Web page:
Broadcast TV Finds Its Spooky Spirit
With more than $2.6 billion in annual sales, Halloween is big business in the United States. That puts it second to only Christmas in terms of dollars spent for one event. It’s the third biggest party night of the year, behind only New Year’s Eve and the Super Bowl.
It’s not hard to figure out why TV loves Halloween as a theme. It’s visual, it’s got great storylines and viewers love the escapism of it all. Halloween is great fun, which is exactly why it’s great TV.
Television not going to be scared off by a few ghosts and goblins. On the contrary — Halloween is big on TV. Scary big. It always has been. The Simpsons’ “Treehouse of Horror” turns 24 this year. It’s The Great Pumpkin, Charlie Brown is 47. And each remains a stalwart of October viewing.
Furthermore, any series worth its salt has its writers open up their bag of tricks for an annual Halloween-themed episode. Witness Claire Dunphy’s over-the-top Halloween stylings on Modern Family for what happens to otherwise “normal” people when it comes to Halloween.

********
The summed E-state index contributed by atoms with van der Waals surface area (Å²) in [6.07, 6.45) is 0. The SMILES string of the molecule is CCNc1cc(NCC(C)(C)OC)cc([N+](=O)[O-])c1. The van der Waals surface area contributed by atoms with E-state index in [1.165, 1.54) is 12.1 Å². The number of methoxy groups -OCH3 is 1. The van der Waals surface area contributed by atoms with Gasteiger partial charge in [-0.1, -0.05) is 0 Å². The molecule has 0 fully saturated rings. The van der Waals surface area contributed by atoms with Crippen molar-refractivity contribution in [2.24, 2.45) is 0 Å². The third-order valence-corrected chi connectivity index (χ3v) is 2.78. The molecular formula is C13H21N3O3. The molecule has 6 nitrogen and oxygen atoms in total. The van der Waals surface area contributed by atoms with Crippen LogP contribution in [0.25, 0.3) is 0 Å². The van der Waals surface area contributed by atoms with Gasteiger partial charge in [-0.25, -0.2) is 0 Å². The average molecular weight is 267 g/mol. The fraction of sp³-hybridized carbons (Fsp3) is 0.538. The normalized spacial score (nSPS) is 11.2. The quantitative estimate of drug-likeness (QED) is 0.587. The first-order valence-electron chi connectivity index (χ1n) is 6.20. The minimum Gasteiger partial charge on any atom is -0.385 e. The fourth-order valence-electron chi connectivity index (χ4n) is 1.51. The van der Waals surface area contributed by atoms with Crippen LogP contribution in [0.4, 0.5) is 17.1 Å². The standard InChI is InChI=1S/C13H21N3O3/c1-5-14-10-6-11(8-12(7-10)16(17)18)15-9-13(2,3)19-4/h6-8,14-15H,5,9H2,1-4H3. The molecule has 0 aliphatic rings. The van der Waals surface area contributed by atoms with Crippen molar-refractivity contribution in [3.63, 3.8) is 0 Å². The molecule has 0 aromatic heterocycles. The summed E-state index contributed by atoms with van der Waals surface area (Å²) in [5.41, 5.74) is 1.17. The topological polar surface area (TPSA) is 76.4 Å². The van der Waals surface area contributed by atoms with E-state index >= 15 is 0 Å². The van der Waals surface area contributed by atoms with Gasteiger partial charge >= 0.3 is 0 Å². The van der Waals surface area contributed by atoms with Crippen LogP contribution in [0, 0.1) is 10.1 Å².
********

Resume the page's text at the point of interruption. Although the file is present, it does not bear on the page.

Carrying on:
A quick look at the broadcast schedule will tell you that horror isn’t just a made-for-October genre anymore. Fox’s Sleepy Hollow is one of the big success stories of the new season. NBC’s Dracula recently gave the character a broadcast reboot. Then there are more new vampires of The Originals, and old vampires of Vampire Diaries, not to mention Supernatural, Grimm, Once Upon a Time, Once Upon a Time In Wonderland — the genre is well covered these days.
Oh, and The Following comes back in January.
That’s right, there may be two cable shows that are making some noise in Walking Dead and American Horror Story. Otherwise, cable struggles to scare up many legions of demographics, whether they’re living, dead, or undead.
So really, paranormal is the new normal on broadcast TV.
The success of Sleepy Hollow is actually having a ripple effect in the real world — the tiny town of Sleepy Hollow, N.Y., has gotten a big tourism boost thanks to the show.
And these spooky themes aren’t going away anytime soon. TV’s connection to Halloween runs too deep for that. CBS is even considering a reboot of the deceased WB’s witch-centric Charmed. An overworked representative from the Chamber of Commerce of Salem, Mass., was too busy cleaning up its statue of Samantha from Bewitched to comment.
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